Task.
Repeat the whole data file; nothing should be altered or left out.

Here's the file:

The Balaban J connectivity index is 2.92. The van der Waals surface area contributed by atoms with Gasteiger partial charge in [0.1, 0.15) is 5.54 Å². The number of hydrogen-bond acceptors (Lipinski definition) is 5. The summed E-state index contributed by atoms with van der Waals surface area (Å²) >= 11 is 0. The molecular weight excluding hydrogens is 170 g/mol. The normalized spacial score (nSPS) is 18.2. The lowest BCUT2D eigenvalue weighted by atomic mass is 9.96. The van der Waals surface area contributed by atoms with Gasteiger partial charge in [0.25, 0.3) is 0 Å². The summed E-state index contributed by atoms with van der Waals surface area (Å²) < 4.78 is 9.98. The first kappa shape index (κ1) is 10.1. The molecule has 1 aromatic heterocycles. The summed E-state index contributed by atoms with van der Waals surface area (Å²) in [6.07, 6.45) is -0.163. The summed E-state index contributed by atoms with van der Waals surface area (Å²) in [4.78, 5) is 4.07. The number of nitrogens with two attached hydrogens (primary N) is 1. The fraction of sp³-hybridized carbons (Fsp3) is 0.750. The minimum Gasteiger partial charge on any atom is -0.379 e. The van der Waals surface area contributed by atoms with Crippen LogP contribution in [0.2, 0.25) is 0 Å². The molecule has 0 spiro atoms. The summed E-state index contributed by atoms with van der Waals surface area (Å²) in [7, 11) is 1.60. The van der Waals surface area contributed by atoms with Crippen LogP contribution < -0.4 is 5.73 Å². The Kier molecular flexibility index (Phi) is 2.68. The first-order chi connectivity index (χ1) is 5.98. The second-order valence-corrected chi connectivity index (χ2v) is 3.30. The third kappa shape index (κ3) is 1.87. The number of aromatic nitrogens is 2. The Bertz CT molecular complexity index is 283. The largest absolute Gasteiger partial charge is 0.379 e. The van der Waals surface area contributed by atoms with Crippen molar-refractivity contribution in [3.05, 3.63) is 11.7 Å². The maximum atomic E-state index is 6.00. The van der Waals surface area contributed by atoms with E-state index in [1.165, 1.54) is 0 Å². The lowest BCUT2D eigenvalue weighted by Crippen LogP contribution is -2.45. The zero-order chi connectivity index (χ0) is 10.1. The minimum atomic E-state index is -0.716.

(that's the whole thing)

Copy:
The Balaban J connectivity index is 2.92. The van der Waals surface area contributed by atoms with Gasteiger partial charge in [0.1, 0.15) is 5.54 Å². The number of hydrogen-bond acceptors (Lipinski definition) is 5. The summed E-state index contributed by atoms with van der Waals surface area (Å²) >= 11 is 0. The molecular weight excluding hydrogens is 170 g/mol. The normalized spacial score (nSPS) is 18.2. The lowest BCUT2D eigenvalue weighted by atomic mass is 9.96. The van der Waals surface area contributed by atoms with Gasteiger partial charge in [0.25, 0.3) is 0 Å². The summed E-state index contributed by atoms with van der Waals surface area (Å²) < 4.78 is 9.98. The first kappa shape index (κ1) is 10.1. The molecule has 1 aromatic heterocycles. The summed E-state index contributed by atoms with van der Waals surface area (Å²) in [6.07, 6.45) is -0.163. The summed E-state index contributed by atoms with van der Waals surface area (Å²) in [4.78, 5) is 4.07. The number of nitrogens with two attached hydrogens (primary N) is 1. The fraction of sp³-hybridized carbons (Fsp3) is 0.750. The minimum Gasteiger partial charge on any atom is -0.379 e. The van der Waals surface area contributed by atoms with Crippen LogP contribution in [0.2, 0.25) is 0 Å². The molecule has 0 spiro atoms. The summed E-state index contributed by atoms with van der Waals surface area (Å²) in [7, 11) is 1.60. The van der Waals surface area contributed by atoms with Crippen LogP contribution < -0.4 is 5.73 Å². The Kier molecular flexibility index (Phi) is 2.68. The first-order chi connectivity index (χ1) is 5.98. The second-order valence-corrected chi connectivity index (χ2v) is 3.30. The third kappa shape index (κ3) is 1.87. The number of aromatic nitrogens is 2. The Bertz CT molecular complexity index is 283. The largest absolute Gasteiger partial charge is 0.379 e. The van der Waals surface area contributed by atoms with Crippen molar-refractivity contribution in [3.05, 3.63) is 11.7 Å². The maximum atomic E-state index is 6.00. The van der Waals surface area contributed by atoms with E-state index in [1.165, 1.54) is 0 Å². The lowest BCUT2D eigenvalue weighted by Crippen LogP contribution is -2.45. The zero-order chi connectivity index (χ0) is 10.1. The minimum atomic E-state index is -0.716.